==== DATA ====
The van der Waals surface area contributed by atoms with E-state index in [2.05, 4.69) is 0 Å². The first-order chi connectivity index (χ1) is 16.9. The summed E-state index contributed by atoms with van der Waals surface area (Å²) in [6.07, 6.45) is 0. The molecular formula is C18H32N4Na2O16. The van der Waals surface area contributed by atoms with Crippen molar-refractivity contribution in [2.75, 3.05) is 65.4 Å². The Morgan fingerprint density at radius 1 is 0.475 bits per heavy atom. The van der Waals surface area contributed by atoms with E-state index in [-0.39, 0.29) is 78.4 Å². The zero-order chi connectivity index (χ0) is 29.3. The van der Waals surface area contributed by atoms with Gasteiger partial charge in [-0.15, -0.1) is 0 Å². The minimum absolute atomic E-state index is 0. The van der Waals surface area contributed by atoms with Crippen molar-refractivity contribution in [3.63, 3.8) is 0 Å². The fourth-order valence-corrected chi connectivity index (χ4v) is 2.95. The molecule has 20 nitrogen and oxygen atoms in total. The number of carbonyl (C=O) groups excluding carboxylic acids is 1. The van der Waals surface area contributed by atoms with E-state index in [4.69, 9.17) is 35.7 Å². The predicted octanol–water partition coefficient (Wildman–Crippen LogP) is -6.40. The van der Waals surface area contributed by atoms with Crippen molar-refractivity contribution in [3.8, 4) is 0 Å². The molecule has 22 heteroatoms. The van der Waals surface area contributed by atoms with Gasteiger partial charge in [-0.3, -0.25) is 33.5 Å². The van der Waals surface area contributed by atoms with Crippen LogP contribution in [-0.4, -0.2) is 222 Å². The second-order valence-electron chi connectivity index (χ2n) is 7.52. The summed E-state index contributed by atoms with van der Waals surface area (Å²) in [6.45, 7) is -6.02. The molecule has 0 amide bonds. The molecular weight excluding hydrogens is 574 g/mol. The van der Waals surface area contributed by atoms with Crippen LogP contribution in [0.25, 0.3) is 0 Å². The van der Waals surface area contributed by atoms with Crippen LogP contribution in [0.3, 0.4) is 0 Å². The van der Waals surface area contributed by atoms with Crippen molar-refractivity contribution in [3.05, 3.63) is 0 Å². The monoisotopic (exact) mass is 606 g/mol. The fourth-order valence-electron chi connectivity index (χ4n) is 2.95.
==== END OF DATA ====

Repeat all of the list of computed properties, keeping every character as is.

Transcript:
The van der Waals surface area contributed by atoms with E-state index in [2.05, 4.69) is 0 Å². The first-order chi connectivity index (χ1) is 16.9. The summed E-state index contributed by atoms with van der Waals surface area (Å²) in [6.07, 6.45) is 0. The molecular formula is C18H32N4Na2O16. The van der Waals surface area contributed by atoms with Crippen molar-refractivity contribution in [2.75, 3.05) is 65.4 Å². The Morgan fingerprint density at radius 1 is 0.475 bits per heavy atom. The van der Waals surface area contributed by atoms with E-state index in [-0.39, 0.29) is 78.4 Å². The zero-order chi connectivity index (χ0) is 29.3. The van der Waals surface area contributed by atoms with Gasteiger partial charge in [-0.15, -0.1) is 0 Å². The minimum absolute atomic E-state index is 0. The van der Waals surface area contributed by atoms with Crippen molar-refractivity contribution in [3.63, 3.8) is 0 Å². The fourth-order valence-corrected chi connectivity index (χ4v) is 2.95. The molecule has 20 nitrogen and oxygen atoms in total. The number of carbonyl (C=O) groups excluding carboxylic acids is 1. The van der Waals surface area contributed by atoms with E-state index in [4.69, 9.17) is 35.7 Å². The predicted octanol–water partition coefficient (Wildman–Crippen LogP) is -6.40. The van der Waals surface area contributed by atoms with Crippen molar-refractivity contribution in [3.8, 4) is 0 Å². The molecule has 22 heteroatoms. The van der Waals surface area contributed by atoms with Gasteiger partial charge in [-0.3, -0.25) is 33.5 Å². The van der Waals surface area contributed by atoms with Crippen LogP contribution in [-0.4, -0.2) is 222 Å². The second-order valence-electron chi connectivity index (χ2n) is 7.52. The summed E-state index contributed by atoms with van der Waals surface area (Å²) in [6.45, 7) is -6.02. The molecule has 0 amide bonds. The molecular weight excluding hydrogens is 574 g/mol. The van der Waals surface area contributed by atoms with Crippen LogP contribution in [0.25, 0.3) is 0 Å². The van der Waals surface area contributed by atoms with Crippen LogP contribution in [0.3, 0.4) is 0 Å². The van der Waals surface area contributed by atoms with Crippen molar-refractivity contribution in [3.05, 3.63) is 0 Å². The monoisotopic (exact) mass is 606 g/mol. The fourth-order valence-electron chi connectivity index (χ4n) is 2.95.